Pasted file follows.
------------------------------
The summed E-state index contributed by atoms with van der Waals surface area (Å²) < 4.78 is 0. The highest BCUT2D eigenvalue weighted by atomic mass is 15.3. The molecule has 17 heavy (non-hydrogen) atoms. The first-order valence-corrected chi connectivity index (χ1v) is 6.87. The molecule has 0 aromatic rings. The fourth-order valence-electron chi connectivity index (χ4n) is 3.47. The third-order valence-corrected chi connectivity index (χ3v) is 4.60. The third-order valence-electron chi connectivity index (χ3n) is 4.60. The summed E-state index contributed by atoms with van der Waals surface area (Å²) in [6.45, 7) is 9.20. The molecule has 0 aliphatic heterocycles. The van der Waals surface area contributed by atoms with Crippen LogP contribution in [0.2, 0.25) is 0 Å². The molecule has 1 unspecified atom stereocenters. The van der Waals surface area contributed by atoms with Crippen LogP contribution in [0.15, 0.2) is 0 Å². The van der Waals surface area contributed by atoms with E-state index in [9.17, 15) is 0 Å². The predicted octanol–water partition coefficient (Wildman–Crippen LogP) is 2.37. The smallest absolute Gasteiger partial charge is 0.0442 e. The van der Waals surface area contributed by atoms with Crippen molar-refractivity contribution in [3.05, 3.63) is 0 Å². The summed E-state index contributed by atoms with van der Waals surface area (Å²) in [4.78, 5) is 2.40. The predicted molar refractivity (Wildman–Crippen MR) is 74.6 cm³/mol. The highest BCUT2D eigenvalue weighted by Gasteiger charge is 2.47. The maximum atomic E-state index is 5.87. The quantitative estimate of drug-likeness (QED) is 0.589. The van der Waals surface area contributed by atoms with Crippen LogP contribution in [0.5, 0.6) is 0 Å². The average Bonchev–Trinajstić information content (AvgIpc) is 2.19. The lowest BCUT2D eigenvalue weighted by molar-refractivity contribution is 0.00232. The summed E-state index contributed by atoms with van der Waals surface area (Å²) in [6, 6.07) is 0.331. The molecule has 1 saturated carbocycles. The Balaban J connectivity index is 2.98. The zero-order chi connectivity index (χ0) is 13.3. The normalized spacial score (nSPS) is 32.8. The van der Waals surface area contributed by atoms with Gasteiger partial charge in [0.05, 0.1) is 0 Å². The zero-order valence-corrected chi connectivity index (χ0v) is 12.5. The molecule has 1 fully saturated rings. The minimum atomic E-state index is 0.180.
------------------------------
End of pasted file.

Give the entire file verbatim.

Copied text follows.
The summed E-state index contributed by atoms with van der Waals surface area (Å²) < 4.78 is 0. The highest BCUT2D eigenvalue weighted by atomic mass is 15.3. The molecule has 17 heavy (non-hydrogen) atoms. The first-order valence-corrected chi connectivity index (χ1v) is 6.87. The molecule has 0 aromatic rings. The fourth-order valence-electron chi connectivity index (χ4n) is 3.47. The third-order valence-corrected chi connectivity index (χ3v) is 4.60. The third-order valence-electron chi connectivity index (χ3n) is 4.60. The summed E-state index contributed by atoms with van der Waals surface area (Å²) in [6.45, 7) is 9.20. The molecule has 0 aliphatic heterocycles. The van der Waals surface area contributed by atoms with Crippen LogP contribution in [0.2, 0.25) is 0 Å². The molecule has 1 unspecified atom stereocenters. The van der Waals surface area contributed by atoms with Crippen LogP contribution in [0.15, 0.2) is 0 Å². The van der Waals surface area contributed by atoms with E-state index in [9.17, 15) is 0 Å². The predicted octanol–water partition coefficient (Wildman–Crippen LogP) is 2.37. The smallest absolute Gasteiger partial charge is 0.0442 e. The van der Waals surface area contributed by atoms with Crippen molar-refractivity contribution in [3.05, 3.63) is 0 Å². The summed E-state index contributed by atoms with van der Waals surface area (Å²) in [4.78, 5) is 2.40. The predicted molar refractivity (Wildman–Crippen MR) is 74.6 cm³/mol. The highest BCUT2D eigenvalue weighted by Gasteiger charge is 2.47. The maximum atomic E-state index is 5.87. The quantitative estimate of drug-likeness (QED) is 0.589. The van der Waals surface area contributed by atoms with Crippen LogP contribution in [0.5, 0.6) is 0 Å². The average Bonchev–Trinajstić information content (AvgIpc) is 2.19. The lowest BCUT2D eigenvalue weighted by molar-refractivity contribution is 0.00232. The summed E-state index contributed by atoms with van der Waals surface area (Å²) in [6, 6.07) is 0.331. The molecule has 1 saturated carbocycles. The Balaban J connectivity index is 2.98. The zero-order chi connectivity index (χ0) is 13.3. The normalized spacial score (nSPS) is 32.8. The van der Waals surface area contributed by atoms with Gasteiger partial charge in [0.05, 0.1) is 0 Å². The zero-order valence-corrected chi connectivity index (χ0v) is 12.5. The molecule has 1 fully saturated rings. The minimum atomic E-state index is 0.180.